The fish live in two gigantic pools inside an inconspicuous industrial building in Fredrikstad owned by a company that plans to raise salmon in similar settings even further afield, in the United States.
By raising the salmon on land, the industry is attempting to move away from the river or sea cages that have invited criticism over a slew of issues.
The problems run from costly mass escapes to fish infected with sea lice treated with chemicals to mounds of faeces and feed piling up on the seabed below the farms.
“At sea, you depend on the almighty for many things. In a land-based farm, we are suddenly the all-powerful one,” Fredrikstad Seafoods general manager Roger Fredriksen told AFP.
“Here we control everything: temperature, oxygen, pH, CO2,” he said as he gave a tour of Norway’s first land-based salmon farm, opened in 2019.
Pumped from the nearby mouth of Norway’s largest river, the salt water that feeds the facility is treated with UV light to eliminate viruses and bacteria and afterwards it is cycled and filtered through a loop for repeated use.
Under a faint blue light, designed to trigger their appetite, the salmon swim day and night as they are fed food pellets from an overhead dispenser.
When they reach between four and five kilograms (nine and 11 pounds), they are harvested.
“The fish have a very firm consistency,” said veterinarian Sandra Ledang, head of production at the adjacent abattoir.
“That’s because it swims against the current all its life, from the moment it arrives in our facilities until it is slaughtered. It exercises absolutely
every day,” she added.
As populations are expected to increase, with almost 10 billion mouths to feed by 2050, food production needs to be optimised.
While salmon, which is rich in protein, is still a luxury in many places, it is finding new customers among the growing middle class, particularly in Asia.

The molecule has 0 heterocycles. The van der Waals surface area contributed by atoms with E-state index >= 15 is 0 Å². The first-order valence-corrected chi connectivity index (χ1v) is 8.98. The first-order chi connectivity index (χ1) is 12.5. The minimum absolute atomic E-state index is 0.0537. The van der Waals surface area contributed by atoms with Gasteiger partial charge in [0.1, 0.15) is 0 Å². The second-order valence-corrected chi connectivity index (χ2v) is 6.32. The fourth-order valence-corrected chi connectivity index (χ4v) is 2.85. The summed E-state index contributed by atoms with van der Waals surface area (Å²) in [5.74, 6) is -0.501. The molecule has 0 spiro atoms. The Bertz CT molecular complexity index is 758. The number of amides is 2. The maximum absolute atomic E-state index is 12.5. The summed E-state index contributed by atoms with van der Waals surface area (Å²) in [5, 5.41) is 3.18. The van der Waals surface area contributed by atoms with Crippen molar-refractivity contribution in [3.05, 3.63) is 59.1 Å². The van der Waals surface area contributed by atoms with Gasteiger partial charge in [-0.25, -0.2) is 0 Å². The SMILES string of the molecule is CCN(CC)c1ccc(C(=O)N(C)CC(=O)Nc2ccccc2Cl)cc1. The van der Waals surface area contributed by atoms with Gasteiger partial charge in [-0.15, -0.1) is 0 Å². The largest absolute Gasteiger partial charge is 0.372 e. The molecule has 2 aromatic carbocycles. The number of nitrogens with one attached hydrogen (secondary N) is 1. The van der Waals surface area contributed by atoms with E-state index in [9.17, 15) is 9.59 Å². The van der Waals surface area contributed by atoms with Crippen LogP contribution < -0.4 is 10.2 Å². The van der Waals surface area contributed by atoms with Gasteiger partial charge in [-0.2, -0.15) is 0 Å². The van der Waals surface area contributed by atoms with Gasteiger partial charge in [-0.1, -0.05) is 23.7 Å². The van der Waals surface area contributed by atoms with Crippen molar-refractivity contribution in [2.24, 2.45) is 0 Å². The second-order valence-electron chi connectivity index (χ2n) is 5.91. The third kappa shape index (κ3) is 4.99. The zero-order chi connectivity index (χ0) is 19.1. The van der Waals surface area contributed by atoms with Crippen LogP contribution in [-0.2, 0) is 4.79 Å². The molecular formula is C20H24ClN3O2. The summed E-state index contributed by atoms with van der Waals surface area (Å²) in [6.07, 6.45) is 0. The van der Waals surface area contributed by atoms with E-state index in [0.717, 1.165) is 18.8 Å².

Matthias Halwart, a senior officer in the fisheries department of the UN’s Food and Agriculture Organization (FAO), sees clear benefits to recirculating aquaculture systems (RAS), like those tested in Norway.
“You have fully controlled environment for the fish, a very low water use, a very good disease control, a very efficient land use, you can optimize your feeding strategies and you can have a very good proximity with the market,” Halwart tells AFP.
Proponents say that although land farms require a lot of energy, their proximity to consumers reduces the use of transportation, making them better for the environment.
Land-based farming projects are already spreading around the world and soon salmon now primarily raised in Norwegian, Chilean, Scottish and Canadian waters will also be produced in Japan, Florida or China.
Nordic Aquafarms, the parent company of Fredrikstad Seafoods, is working on two farms in the United States, one in Maine on the east coast, the other in California on the west coast.
The plan is to use Icelandic salmon roe to raise the fish there.
“The idea is to produce locally. No need to fly salmon over the ocean from one continent to another,” Fredriksen said.
However, production costs are still higher, and land-based salmon farming is currently considered more as a complement than a substitute for sea- or river-based farming.
NGO Compassion in World Farming, which campaigns against intensive factory farming, fears that the quest for profits will come at the expense of animal welfare.
“We estimate that the minimum density necessary for profitability is 50 kilograms per cubic metre of water,” said Lucille Bellegarde, in charge of agri-food affairs for the French branch of the organisation.
But she lamented that the “average density found in existing systems is more like 80 kilograms per cubic metre” — eight times denser than what the NGO recommends.
Fredriksen said these fears are misguided as his farm cares about the welfare of the salmon.
“If the fish are not happy, they don’t grow.”